Spirit Airlines doubled sales in the first quarter as demand trends showed a “dramatic improvement” in the later part of the period.
Revenue at the Miramar, Florida-based ultra-low-cost carrier doubled to $967 million from $461 million in the same quarter in 2021. That’s also higher than the $856 million it reported in the first quarter of 2019.
Costs also more than doubled, to $1.18 billion, leaving the company with a loss of $195 million for the quatrer. In the same three months last year, Spirit said it lost $112.3 million.
“Since mid-February 2022, we’ve seen a dramatic improvement in demand trends, with March total revenue per passenger segment up nearly 10% compared to March 2019,” says chief executive Ted Christie.
Capacity as measured in available seat miles (ASMs), in the first quarter 2022 rose 19.2% over the same period in 2019. The airline’s load factor was 77.2%, down 5.5 percentage points compared to the first quarter of pre-pandemic 2019.
“Load factors improved sequentially throughout the quarter such that the exit rate for March load factor was in line with the company’s historical averages,” Spirit says.
That said, the company is contending with staffing shortages across the board, leading it to cut planned capacity growth for 2022. In addition to its own issues, air traffic control problems in Florida, “largely driven by… staffing shortages” have “had an out-sized impact on our operations given our large concentration in Florida,” says Christie.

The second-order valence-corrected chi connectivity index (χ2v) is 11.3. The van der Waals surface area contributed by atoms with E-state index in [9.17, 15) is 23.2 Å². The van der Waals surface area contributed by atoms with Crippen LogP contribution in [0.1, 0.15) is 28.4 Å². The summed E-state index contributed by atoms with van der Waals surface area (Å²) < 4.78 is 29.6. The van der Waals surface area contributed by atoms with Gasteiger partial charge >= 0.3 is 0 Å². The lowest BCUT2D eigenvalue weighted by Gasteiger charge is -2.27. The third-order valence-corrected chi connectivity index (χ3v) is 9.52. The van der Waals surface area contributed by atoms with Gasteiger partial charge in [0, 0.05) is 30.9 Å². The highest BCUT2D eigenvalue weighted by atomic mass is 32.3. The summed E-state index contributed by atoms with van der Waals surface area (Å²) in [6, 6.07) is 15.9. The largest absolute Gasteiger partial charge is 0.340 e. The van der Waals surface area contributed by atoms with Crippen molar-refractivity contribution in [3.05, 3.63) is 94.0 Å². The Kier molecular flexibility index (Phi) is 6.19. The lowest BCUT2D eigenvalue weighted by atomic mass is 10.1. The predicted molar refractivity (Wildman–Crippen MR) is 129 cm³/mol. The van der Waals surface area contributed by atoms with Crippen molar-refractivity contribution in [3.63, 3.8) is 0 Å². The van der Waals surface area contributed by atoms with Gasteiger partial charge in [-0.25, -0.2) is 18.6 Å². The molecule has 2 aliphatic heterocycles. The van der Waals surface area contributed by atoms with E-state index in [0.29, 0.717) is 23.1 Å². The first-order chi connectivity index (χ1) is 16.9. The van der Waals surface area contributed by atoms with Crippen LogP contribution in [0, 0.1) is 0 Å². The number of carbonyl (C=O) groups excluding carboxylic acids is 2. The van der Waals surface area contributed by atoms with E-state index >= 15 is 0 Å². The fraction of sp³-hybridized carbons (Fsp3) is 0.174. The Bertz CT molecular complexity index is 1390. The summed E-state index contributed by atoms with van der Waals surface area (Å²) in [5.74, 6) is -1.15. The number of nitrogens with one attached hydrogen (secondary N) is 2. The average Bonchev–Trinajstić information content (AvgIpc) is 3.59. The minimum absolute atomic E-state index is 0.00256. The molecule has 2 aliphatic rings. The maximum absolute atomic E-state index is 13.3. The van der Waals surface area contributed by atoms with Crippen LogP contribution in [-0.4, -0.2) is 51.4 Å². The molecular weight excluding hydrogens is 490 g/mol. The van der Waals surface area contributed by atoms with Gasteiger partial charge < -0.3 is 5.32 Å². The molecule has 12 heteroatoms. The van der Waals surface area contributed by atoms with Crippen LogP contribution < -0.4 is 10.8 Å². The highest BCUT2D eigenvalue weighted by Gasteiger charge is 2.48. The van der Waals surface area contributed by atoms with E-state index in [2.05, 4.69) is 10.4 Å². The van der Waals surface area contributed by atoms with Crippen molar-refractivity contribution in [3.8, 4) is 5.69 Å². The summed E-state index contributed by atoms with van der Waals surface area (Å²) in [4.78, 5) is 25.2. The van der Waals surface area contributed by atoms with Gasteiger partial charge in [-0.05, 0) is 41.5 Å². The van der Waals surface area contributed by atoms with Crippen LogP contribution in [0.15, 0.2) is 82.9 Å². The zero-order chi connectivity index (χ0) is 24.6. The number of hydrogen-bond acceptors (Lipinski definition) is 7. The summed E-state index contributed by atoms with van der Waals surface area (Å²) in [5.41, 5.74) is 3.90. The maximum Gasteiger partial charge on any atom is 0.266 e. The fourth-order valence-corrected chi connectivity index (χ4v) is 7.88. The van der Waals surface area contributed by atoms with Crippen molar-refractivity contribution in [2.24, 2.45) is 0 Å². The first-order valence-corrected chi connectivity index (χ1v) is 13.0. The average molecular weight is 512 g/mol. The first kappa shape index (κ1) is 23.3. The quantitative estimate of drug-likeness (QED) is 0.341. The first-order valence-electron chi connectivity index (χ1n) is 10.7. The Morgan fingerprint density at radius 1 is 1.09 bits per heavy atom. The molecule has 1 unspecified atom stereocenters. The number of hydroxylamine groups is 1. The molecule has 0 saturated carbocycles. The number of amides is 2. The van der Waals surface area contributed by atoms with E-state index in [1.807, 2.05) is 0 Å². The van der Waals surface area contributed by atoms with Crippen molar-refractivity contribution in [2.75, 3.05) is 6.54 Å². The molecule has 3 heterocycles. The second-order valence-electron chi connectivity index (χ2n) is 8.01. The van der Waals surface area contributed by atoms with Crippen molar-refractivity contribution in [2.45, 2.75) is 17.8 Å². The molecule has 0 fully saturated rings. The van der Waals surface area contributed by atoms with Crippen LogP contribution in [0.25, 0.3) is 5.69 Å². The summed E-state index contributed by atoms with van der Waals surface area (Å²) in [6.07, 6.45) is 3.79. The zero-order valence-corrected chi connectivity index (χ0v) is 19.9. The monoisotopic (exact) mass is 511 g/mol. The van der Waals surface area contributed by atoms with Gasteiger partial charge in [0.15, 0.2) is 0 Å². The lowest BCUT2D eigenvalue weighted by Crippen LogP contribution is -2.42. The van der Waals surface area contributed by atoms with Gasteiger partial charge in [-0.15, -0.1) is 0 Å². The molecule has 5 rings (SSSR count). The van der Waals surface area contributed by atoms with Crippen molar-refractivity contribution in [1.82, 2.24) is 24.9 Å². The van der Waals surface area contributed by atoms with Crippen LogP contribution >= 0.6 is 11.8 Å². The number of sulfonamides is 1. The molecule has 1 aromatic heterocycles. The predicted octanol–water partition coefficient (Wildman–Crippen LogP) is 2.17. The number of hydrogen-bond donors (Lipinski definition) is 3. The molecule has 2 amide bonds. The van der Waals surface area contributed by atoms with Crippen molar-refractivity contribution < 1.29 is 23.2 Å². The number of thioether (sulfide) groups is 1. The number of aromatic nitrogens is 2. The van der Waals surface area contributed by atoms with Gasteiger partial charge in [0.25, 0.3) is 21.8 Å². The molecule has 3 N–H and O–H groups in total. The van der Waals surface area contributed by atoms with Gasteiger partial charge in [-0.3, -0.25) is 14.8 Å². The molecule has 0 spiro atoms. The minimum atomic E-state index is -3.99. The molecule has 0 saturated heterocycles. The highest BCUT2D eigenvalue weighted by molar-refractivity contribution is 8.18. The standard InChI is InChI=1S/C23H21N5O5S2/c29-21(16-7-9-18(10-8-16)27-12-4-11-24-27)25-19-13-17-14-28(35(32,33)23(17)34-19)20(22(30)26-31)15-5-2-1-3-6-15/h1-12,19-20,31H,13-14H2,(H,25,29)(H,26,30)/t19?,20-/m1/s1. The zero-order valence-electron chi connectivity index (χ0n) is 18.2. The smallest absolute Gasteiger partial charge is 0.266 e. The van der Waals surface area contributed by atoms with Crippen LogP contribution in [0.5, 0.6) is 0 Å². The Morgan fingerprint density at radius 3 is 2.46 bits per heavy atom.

“In mid-April, we made the decision to decrease some flying in Florida and increase the buffers in our schedule, which drove additional capacity reductions,” he adds. “We expect to resume our planned capacity levels in the fourth quarter this year due to already-planned crew network changes set to deploy this summer and increased pilot hiring that has been happening throughout the year.”
Spirit took delivery of three new A320neo aircraft during the first quarter 2022, bringing its fleet to 176 aircraft.
The company was tight-lipped about its pending acquisition by ULCC rival Frontier Airlines and released no new information. In February, Frontier had made an offer for the airline worth $2.9 billion.
Earlier this week, though, Spirit confirmed that it declined a subsequent surprise bid from JetBlue Airways, due to concerns that that potential transaction would not receive Department of Justice (DOJ) anti-trust clearance.
Spirit will hold a webcast on 5 May to give more information about its first quarter earnings and outlook for the rest of the year.